The person behind the report is frankly the most significant difference between a CMA and an appraisal. A CMA is written by a real estate agent who may or may not be trained in technical valuation concepts or even have a handle on market trends. A certified, California licensed professional who bases their livelihood on valuing homes in and around Kern County is behind the appraisal. Further, the appraiser is an independent party, with no vested interest in the value of a home, unlike the agent, who gets a commission based upon the value of the home.
What's in an appraisal report? (List of questions)Each report must indicate a believable estimate of value and will document the following:
After completing the appraisal, what assurance is there that the final number is accurate?(List of questions) In the documentation of an appraisal, each appraiser must see to it that each of the items below are covered:
Who employs appraisers?(List of questions) Typically, appraisers are called upon by mortgage lenders to render a value opinion on a home involved in a loan transaction - to make sure the real estate is truly adequate collateral for the loan. Appraisers also provide opinions in litigation cases, tax matters and investment decisions.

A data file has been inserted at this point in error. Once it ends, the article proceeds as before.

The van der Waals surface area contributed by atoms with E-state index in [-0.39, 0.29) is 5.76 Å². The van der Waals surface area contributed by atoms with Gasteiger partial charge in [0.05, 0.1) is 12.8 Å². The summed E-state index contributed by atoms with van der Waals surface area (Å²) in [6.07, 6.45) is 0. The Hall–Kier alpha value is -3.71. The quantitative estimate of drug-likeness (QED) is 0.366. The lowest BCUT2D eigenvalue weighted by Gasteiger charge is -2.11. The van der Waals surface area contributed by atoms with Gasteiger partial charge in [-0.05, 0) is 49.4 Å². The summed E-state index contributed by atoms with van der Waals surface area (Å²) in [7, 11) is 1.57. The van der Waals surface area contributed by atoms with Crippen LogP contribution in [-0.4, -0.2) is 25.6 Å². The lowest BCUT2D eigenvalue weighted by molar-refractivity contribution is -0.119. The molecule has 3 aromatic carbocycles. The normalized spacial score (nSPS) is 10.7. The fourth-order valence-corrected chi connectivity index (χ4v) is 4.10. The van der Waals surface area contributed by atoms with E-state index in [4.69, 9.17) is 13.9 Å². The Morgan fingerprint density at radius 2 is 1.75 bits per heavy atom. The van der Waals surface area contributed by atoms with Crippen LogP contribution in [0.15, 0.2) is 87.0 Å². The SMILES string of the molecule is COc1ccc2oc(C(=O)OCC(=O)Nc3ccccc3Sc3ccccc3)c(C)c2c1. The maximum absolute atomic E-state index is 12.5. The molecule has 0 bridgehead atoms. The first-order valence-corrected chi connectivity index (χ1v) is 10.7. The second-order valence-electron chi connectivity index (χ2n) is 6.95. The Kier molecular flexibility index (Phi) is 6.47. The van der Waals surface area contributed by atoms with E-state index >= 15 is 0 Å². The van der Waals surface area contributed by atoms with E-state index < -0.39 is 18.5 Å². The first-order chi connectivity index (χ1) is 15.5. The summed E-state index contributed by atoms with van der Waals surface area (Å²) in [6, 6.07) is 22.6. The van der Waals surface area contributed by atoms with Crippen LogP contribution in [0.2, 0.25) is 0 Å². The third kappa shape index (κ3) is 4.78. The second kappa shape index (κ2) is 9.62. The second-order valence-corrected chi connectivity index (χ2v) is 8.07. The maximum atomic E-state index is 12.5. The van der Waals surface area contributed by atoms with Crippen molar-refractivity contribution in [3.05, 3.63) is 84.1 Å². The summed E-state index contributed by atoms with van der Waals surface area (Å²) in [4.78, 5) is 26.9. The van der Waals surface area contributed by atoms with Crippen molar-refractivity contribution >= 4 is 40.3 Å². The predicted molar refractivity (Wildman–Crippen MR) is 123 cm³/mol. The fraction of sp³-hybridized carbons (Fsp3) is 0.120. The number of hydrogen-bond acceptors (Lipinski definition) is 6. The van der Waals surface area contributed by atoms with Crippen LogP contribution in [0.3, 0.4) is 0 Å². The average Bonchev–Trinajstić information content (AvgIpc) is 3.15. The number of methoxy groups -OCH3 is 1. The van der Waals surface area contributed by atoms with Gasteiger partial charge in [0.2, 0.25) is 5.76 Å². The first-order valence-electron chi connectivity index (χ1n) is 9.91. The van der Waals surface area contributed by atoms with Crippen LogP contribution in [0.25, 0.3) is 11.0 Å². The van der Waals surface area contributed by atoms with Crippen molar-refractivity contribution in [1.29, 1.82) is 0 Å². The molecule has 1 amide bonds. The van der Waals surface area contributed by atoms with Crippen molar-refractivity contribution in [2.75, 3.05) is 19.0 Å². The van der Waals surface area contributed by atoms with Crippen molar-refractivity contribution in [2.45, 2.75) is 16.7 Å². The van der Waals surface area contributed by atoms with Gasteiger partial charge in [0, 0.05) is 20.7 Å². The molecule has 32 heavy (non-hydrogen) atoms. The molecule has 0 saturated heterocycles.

Where does Bell Appraisal Services get the data used to estimate values in Kern County or other areas?(List of questions) One of the main activities of an appraiser is to assimilate property data. Data can be divided into Specific or General. Specific data is from the property itself; Location, condition, amenities, size and other specific data are documented by the appraiser during an inspection.
General data is collected from a many places. To look up recent sales to be used as "comps", we typically use the local Multiple Listing Service. To double-check actual sales prices, we research tax records and other public documents. Appraisers often need to report when a property is in a flood zone, so that information is retrieved from a FEMA data outlet such as a la mode's InterFlood product.
And last but not least, the appraiser assimilates general data from his or her collective knowledge gained from creating appraisals for other properties in the same market.
How can a licensed appraiser help me?(List of questions) Any time the value of your home or other real property is being used to make a significant financial decision, an appraisal helps. If you're selling your house, an appraisal will help you determine a price that maximizes profit and reduces time on the market. When buying, you can avoid overpaying by getting an independent appraisal. If you're engaged in an estate settlement or divorce, it ensures that property is divided fairly. A house is often the single, largest financial asset anybody owns. Without knowing its real value, wise financial decisions are impossible.